It’s a story as old as time: the maniacs blew it all up, and the few unfortunate survivors are forced to pick up the pieces and start over with civilization. However, Double Fine’s Rad goes a step further. Another apocalypse has occurred, and according to the ubiquitous narrator, the one-word response of the survivors is the correct and logical one: “Seriously?” However, a new hero emerges from the second stack of ashes. This is our Rad Review.
Rad Review: About
- Platform: PlayStation 4, Nintendo Switch, Xbox One, Microsoft Windows
- Developer: Double Fine
- Publisher: Namco Bandai Games America Inc., BANDAI NAMCO Entertainment
- Genres: Roguelike
- Release Date: August 20, 2019
Rad Review: Gameplay
You, the Remade, end-of-time weapon-wielding child ordered by the Menders – the new architects of the time. To go out in the treacherous radioactive hell landscape armed with nothing more than a baseball bat and host of wicked yet dominant physical mutations to find a new source of power for humanity. That sounds serious on paper. In practice, but it is Double Fine, a developer who seems physically incapable of creating a game that is a damper.
The Menders empower the Remade with the help of a magical keytar, to cry out loud. Indeed, the most striking and fascinating thing about Rad is immediately the appearance of the apocalypse. The Earth is ruined, nuclear-blasted multiple times, but the point is overgrown with luminescent plants, snakes, delicate vines, and neon shocks of pink, green, and purple. These are less the dead worlds of Fallout of Rage and more of a bizarre Saturday morning cartoon from Alex Garland’s Annihilation.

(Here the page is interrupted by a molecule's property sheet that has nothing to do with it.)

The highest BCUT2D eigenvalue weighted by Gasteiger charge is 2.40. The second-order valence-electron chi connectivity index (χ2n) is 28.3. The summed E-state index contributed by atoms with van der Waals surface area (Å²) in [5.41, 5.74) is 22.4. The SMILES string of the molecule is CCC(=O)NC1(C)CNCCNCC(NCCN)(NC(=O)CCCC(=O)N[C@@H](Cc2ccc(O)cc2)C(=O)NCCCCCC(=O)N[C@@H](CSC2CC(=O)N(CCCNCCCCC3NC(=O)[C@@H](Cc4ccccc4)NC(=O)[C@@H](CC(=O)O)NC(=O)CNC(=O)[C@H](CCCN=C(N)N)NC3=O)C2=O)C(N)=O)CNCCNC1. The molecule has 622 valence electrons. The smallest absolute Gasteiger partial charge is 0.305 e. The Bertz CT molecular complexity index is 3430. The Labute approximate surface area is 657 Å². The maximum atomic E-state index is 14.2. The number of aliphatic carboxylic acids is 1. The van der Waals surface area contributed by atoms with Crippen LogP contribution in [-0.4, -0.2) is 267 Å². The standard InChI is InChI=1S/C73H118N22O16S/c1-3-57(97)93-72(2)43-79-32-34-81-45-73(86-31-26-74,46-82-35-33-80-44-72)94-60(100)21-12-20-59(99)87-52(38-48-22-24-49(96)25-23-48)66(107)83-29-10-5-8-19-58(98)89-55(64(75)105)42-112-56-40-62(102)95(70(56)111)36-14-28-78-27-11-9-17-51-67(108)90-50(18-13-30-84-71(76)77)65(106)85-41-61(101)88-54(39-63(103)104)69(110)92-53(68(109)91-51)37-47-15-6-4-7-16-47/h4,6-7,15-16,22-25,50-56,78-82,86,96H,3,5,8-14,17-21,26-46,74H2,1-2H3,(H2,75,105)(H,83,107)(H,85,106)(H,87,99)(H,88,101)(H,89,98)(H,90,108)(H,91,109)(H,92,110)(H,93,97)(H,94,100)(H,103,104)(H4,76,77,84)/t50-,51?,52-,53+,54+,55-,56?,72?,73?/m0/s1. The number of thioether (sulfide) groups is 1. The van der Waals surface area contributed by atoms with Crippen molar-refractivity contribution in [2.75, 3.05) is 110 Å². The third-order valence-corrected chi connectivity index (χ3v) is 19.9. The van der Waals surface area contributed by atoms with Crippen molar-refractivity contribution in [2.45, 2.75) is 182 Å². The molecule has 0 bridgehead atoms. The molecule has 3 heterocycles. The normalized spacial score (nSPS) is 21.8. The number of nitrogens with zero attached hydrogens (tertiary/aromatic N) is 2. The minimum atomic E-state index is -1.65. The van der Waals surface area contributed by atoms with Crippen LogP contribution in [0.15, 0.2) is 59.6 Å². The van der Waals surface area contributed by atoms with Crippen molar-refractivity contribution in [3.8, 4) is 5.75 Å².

However, Rad is an ambiguity of a title for the game that refers not only to the irradiated nuclear landscape but also to the overwhelming nostalgia of the 1980s. The thriving storyteller can be pulled from any number of classic action movies. The hub world where the last people make their home is an oddball from the early 1980s to the humorous, smart, friendly characters who all bear the names of famous characters from movies from the ’80s.